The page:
The only treatment for type 1 diabetes and a supplemental treatment for type 2 diabetes, subcutaneous injection of insulin (a hormone that reduces blood sugar levels) helps regulate glycemia. While it helps prevent the development of complications, it does not cure diabetes. To make sure glucose levels are in balance, blood sugar levels must be checked several times a day. A hemoglucotest, or blood sugar test, measures this level with an instantaneous reading of capillary vascular glycemia.
Type 1 diabetes (or insulin-dependent diabetes mellitus, IDDM) represents about 10% of the cases of diabetes in France. This is an autoimmune disease in which the patient's antibodies and lymphocytes destroy the beta cells of the pancreas that produce insulin. This results in a deficiency of insulin and therefore high blood glucose levels. It is usually found in young people.
Type 2 diabetes (or non-insulin-dependent diabetes mellitus, NIDDM) represents about 90% of the cases of diabetes in France. This is a progressive disease with no single cause; while a person may have a genetic predisposition for this disease, it can also be caused by excess weight, obesity and a sedentary lifestyle. This metabolic anomaly is the result of two phenomena:
NIDDM is usually found in people over 40, although the age of onset may be earlier.
Diabetes is diagnosed by measuring fasting blood sugar; normal average values arebetween 0.8 g/L and 1.1 g/L. If blood sugar exceeds 1.26 g/L in two successive tests, diabetes is diagnosed. This diagnosis can be confirmed or refined by other criteria.Repeated and prolonged hyperglycemia leads to long-term damage to nerves and blood vessels throughout the body.These complicationscan result in blindness, damage in the feet that may lead to amputation, heart attacks and strokes, erectile dysfunction and kidney failure.
Diabetes is a disease that cannot be cured but can be managed; for type 1 this involves injecting insulin under the skin and following dietary rules, and for type 2 this meanstaking oral diabetes drugs and potentially injecting insulin. Insulin therapy may also be prescribed, in some cases and on a temporary basis, to women with gestational diabetes.
Diabetes was first mentioned in 4000 BCEin China, called "sweet urine”, and its symptoms (intense thirst and weight loss) were described as far back as 1500 BCE.It wasn't until 1921, however, that Canadian researcher Frederick Grant Banting and his team discovered insulin. The following year, a 14-year-old boy with coma-stage diabetes received the first insulin injection. Frederick Grant Banting was awarded the Nobel Prize in 1923 for his industrial production and marketing of insulin made from beef and pork pancreas.
In 1955, researchers realized that there was a difference between human and animal insulin. By the end of the 20th century, insulin was produced using genetic engineering, and its structure was later modified to change the timing of action.
There are currently several different types of insulin, which can be differentiated by their duration and speed of action:
Measured doses in insulin units (100 U per 1 mL) may be packaged as:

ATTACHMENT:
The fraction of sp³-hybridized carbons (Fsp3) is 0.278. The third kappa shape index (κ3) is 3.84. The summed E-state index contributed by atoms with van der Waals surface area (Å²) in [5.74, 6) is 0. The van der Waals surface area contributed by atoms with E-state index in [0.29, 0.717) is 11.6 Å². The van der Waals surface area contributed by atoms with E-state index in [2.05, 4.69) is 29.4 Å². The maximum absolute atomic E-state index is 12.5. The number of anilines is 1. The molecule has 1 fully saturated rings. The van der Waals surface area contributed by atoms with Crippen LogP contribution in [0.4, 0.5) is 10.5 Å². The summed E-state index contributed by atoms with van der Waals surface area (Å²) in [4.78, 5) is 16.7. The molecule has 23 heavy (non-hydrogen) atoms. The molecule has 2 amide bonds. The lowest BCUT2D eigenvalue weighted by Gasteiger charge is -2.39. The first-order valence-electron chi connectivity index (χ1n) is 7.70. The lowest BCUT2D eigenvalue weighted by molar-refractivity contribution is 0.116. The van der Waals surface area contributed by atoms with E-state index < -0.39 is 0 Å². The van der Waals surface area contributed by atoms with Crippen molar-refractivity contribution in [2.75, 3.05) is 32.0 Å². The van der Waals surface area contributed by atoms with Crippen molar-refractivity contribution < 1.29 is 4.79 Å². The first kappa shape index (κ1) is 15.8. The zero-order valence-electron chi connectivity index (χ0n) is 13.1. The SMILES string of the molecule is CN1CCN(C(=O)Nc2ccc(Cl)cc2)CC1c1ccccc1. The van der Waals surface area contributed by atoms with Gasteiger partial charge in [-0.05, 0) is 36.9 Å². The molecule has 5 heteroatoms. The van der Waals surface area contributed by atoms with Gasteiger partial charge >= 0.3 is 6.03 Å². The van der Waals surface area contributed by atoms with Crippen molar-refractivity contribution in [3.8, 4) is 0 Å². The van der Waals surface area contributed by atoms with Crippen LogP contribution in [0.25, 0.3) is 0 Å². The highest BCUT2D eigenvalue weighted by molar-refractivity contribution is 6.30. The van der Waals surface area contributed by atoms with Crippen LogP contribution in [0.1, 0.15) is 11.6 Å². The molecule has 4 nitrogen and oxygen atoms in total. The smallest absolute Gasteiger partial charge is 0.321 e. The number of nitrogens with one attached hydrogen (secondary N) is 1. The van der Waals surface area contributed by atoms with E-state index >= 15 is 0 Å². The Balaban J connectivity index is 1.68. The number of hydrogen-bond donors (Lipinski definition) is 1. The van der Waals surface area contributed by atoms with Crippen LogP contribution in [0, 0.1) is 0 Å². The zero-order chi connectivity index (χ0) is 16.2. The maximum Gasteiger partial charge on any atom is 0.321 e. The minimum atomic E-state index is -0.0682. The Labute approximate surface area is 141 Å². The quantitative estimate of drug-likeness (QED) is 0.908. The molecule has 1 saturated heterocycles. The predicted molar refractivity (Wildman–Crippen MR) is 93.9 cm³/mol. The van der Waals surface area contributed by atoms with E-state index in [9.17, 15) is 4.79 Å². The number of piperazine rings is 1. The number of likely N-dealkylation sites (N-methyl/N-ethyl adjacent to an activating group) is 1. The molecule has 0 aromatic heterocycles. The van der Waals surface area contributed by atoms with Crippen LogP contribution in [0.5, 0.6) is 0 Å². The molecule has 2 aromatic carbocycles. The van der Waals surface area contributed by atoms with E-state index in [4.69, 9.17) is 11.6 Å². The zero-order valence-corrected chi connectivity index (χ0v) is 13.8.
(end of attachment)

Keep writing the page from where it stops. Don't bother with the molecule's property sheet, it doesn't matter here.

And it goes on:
A blood glucose test must be performed before any injection of insulin.
This procedure falls within the prescribed role of the nurse (PHC Art. 4311-7). It can be performed in a health facility or in the patient’s home, and is given as a subcutaneous (SC) injection. There are different needle lengths depending on the patient and the injection site:
The injection is given in the abdomen, arm or thigh. The rate of insulin release will depend on the site.
Poor injection practice can cause lipodystrophy, which will disappear on its own (after 3 to 6 months) once you stop using this site.
Diabetes is a chronic disease, so independent patients manage their blood glucose levels daily, adjusting the insulin doses to suit their own glycemic target.
Capillary blood glucose monitoring and insulin injection help keep diabetes in check and prevent complications. But what about patients’ quality of life?
The first insulin pump to deliver a constant baselinerate was introduced in Germany in 1980. This technology evolved in the ensuing years, yet in 1994 only 1% of diabetic patients had one. Use of this device didn't take off until 2000, when health insurance started covering the cost. The pump delivers an adjustable dose through a catheter inserted under the skin.
The first glucose sensorwas released in 2001, but it wasn't until 2005 that patients could read the result in real time. Implanted under the skin, this sensor continuously monitors glucose levels without requiring the patient to prick his or her finger.
Ten years ago, an artificial pancreas was implanted in a patient at the University Hospital of Montpellier in the department of Prof. Eric Renard.This device combines the insulin pump, glucose sensor and a computer program that automates the entire system. This "semi-closed-loop insulin delivery system" is actually ahybrid, i.e. semi-automatic.In fact, the artificial pancreas requires some patient participation. In February 2020, the HAS (Haute Autorité de Santé, French Health Authority) recommended reimbursement for the DBLG1 artificial pancreas made by a French company (Diabeloop).
The quality of life for patients with diabetes has been and will continue to be improved as technologies evolve and health insurance offers coverage for these devices.